GOP directs culture war fury toward green investing trend


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And the GOP meltdown continues.

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Though the policy doesn't mention it outright, Jonathan Williams, the group's chief economist, said ESG's mainstreaming amid broader trends of political correctness was a driving force. He said his research shows that incorporating factors beyond traditional financial metrics can lower the rate of return for already underfunded state pensions.

This is basically just fossil fuel interests trying to deter efforts to reduce carbon emissions by tying it to stupid culture wars outrage.

Its not "wokeness" or any political ideology that is driving including ESG's into investment decisions by institutional investors, rather its economic rationale. They have heavily diversified investment portfolios and recognize that climate change poses a significant risk to the long term growth of many of the corporations they are invested in. This downside risk outweighs the short term upside benefit they could gain by letting investee companies in the fossil fuel industry continue with business as usual. So their investment strategies - dictated purely by economic interest - have led them to start demanding that their investee companies follow ESG principles in their corporate governance.

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The world is changing a little for the better, but dinosaurs are still trying to pull everything back in time, it is not going to work because now the effects of ecologic irresponsibility are clear and people are realizing something has to be done now.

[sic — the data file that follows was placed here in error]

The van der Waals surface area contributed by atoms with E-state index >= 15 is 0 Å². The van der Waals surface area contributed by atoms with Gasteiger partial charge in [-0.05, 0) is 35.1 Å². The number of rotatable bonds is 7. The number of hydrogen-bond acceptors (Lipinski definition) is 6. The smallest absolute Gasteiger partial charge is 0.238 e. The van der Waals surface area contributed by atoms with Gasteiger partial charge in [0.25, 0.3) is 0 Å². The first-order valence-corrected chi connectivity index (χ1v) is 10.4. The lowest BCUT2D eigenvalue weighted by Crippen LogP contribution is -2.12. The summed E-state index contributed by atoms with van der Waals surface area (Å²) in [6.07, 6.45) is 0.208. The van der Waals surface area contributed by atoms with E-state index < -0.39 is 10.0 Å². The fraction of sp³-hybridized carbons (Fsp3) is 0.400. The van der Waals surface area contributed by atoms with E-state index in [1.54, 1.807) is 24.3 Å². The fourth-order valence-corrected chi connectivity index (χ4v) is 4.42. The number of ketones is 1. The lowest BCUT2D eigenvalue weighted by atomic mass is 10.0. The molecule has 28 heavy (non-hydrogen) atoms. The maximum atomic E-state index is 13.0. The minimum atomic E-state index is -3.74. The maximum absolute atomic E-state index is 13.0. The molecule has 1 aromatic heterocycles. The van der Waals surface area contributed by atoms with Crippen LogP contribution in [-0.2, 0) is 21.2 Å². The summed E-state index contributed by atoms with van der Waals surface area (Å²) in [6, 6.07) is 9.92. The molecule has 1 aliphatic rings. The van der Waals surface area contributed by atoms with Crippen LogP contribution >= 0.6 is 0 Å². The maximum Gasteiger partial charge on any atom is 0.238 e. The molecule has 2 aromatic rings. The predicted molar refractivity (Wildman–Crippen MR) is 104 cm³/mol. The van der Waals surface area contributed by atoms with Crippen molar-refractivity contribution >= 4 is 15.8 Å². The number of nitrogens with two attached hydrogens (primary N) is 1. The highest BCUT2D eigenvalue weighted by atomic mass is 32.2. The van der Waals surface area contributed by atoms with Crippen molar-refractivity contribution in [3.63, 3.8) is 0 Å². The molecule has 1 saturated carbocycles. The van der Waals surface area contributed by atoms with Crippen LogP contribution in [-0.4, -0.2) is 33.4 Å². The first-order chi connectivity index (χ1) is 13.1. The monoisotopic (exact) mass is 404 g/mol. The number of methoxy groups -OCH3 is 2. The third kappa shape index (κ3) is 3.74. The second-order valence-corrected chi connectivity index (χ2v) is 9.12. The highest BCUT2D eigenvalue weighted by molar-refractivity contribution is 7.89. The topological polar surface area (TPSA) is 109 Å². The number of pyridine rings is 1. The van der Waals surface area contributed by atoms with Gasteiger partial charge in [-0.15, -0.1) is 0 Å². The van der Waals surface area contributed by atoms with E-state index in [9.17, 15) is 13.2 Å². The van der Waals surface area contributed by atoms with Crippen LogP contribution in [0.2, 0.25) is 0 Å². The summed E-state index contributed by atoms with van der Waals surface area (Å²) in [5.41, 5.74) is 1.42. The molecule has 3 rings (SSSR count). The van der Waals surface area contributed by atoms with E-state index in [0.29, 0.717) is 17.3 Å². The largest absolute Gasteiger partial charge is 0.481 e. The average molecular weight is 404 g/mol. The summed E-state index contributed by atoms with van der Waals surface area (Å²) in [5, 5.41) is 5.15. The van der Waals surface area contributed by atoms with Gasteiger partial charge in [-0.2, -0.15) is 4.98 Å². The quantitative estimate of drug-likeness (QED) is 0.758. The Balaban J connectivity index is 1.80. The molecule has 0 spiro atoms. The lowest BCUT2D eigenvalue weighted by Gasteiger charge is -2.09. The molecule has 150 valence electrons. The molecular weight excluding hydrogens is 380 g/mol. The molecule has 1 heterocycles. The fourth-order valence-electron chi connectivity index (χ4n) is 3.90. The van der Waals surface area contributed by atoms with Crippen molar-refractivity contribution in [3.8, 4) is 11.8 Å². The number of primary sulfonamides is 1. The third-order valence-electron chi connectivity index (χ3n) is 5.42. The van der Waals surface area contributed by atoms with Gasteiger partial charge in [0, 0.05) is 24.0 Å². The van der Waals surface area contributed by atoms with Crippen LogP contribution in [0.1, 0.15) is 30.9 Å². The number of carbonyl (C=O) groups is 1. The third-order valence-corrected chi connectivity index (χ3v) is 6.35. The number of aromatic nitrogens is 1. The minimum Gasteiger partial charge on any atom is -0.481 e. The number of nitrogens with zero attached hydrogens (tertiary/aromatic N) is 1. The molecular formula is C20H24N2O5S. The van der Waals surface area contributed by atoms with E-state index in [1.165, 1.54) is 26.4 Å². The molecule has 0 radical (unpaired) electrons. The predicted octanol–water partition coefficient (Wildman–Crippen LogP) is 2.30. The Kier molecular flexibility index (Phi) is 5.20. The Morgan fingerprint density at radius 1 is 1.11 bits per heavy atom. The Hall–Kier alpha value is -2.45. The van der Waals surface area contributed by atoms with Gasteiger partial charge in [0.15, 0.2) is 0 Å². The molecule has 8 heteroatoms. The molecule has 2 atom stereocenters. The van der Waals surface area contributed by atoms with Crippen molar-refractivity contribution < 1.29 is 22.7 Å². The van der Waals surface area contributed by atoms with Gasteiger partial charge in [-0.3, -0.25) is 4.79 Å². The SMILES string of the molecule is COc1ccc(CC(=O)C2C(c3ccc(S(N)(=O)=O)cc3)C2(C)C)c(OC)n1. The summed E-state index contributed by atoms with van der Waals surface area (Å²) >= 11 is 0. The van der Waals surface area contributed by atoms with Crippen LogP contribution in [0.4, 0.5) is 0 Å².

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The GOP is blindly working against their own, and everyone else's, self interest. Welcome to 2022.

4 ( +4 / -0 )

US politicians, left and right, are politicising everything for their own purposes, demonising centrism, tolerance and compromise, dividing their nation and radicalising their followers. This usually leads to civil war.

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Quote: Investors making carbon neutral or net zero criteria common were, in effect, Oaks said, limiting access to capital for oil and gas businesses, hurting their returns and potentially contributing to gas price spikes.

Actually the opposite is true, and we've seen it following the largely failed sanctions on Russia, which amount to ESG writ large. The sanctions have created a lack of supply and pushed up the cost and value of fossil fuels. Fossil companies are rolling in cash and can fund their own expansion. But transitioning to green is expensive, takes time and (like it or not) is resourced with fossils. We are actually too early in the transitioning cycle to wind down fossils, even by the back door: deliberately shutting off Russian energy, as we don't have enough to build green tech and keep people warm/cold/fed.

The sanctions on Russian energy look good in theory, but in practice have undermined the global ability to transition to green energy as well as the political stability and economic strength required to do it. In short, the West is coming off worse from sanctioning Russia, and the small chance of transitioning to green energy has gotten much smaller as a result.

ESGs have their place in risk assessment and due diligence. The problem with using them to advance political or ideological policy is that it will undermine the quality and reliability of due diligence and could lead to catastrophic losses. Placing your finger on the scales during risk assessment doesn't change how the markets function. It also politicises something that can then not easily be depoliticised, with the sort of havoc that is now playing out.

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